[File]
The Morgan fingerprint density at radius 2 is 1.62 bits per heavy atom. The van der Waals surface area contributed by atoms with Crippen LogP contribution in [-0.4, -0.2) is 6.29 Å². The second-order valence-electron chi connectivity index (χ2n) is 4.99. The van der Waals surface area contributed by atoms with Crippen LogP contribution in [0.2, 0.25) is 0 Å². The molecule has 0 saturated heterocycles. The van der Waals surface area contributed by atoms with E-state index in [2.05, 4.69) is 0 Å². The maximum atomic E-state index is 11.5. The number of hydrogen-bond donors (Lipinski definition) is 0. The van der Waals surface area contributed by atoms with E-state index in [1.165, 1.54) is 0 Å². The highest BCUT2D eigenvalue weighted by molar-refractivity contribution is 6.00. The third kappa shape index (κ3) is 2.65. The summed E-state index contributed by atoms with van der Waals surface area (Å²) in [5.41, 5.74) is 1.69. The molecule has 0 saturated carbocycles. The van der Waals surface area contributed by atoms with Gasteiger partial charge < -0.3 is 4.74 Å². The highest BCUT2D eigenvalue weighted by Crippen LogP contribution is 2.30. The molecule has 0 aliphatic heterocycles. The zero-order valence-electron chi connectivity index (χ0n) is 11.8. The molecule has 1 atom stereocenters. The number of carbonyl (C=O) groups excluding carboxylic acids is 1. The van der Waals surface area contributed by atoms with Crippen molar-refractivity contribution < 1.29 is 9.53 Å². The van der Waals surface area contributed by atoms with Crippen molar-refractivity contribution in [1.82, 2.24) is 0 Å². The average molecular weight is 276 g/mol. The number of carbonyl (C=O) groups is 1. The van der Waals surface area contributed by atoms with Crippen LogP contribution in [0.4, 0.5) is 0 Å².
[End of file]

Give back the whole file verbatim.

The Morgan fingerprint density at radius 2 is 1.62 bits per heavy atom. The van der Waals surface area contributed by atoms with Crippen LogP contribution in [-0.4, -0.2) is 6.29 Å². The second-order valence-electron chi connectivity index (χ2n) is 4.99. The van der Waals surface area contributed by atoms with Crippen LogP contribution in [0.2, 0.25) is 0 Å². The molecule has 0 saturated heterocycles. The van der Waals surface area contributed by atoms with E-state index in [2.05, 4.69) is 0 Å². The maximum atomic E-state index is 11.5. The number of hydrogen-bond donors (Lipinski definition) is 0. The van der Waals surface area contributed by atoms with E-state index in [1.165, 1.54) is 0 Å². The highest BCUT2D eigenvalue weighted by molar-refractivity contribution is 6.00. The third kappa shape index (κ3) is 2.65. The summed E-state index contributed by atoms with van der Waals surface area (Å²) in [5.41, 5.74) is 1.69. The molecule has 0 saturated carbocycles. The van der Waals surface area contributed by atoms with Gasteiger partial charge < -0.3 is 4.74 Å². The highest BCUT2D eigenvalue weighted by Crippen LogP contribution is 2.30. The molecule has 0 aliphatic heterocycles. The zero-order valence-electron chi connectivity index (χ0n) is 11.8. The molecule has 1 atom stereocenters. The number of carbonyl (C=O) groups excluding carboxylic acids is 1. The van der Waals surface area contributed by atoms with Crippen molar-refractivity contribution < 1.29 is 9.53 Å². The van der Waals surface area contributed by atoms with Crippen molar-refractivity contribution in [1.82, 2.24) is 0 Å². The average molecular weight is 276 g/mol. The number of carbonyl (C=O) groups is 1. The van der Waals surface area contributed by atoms with Crippen LogP contribution in [0.4, 0.5) is 0 Å².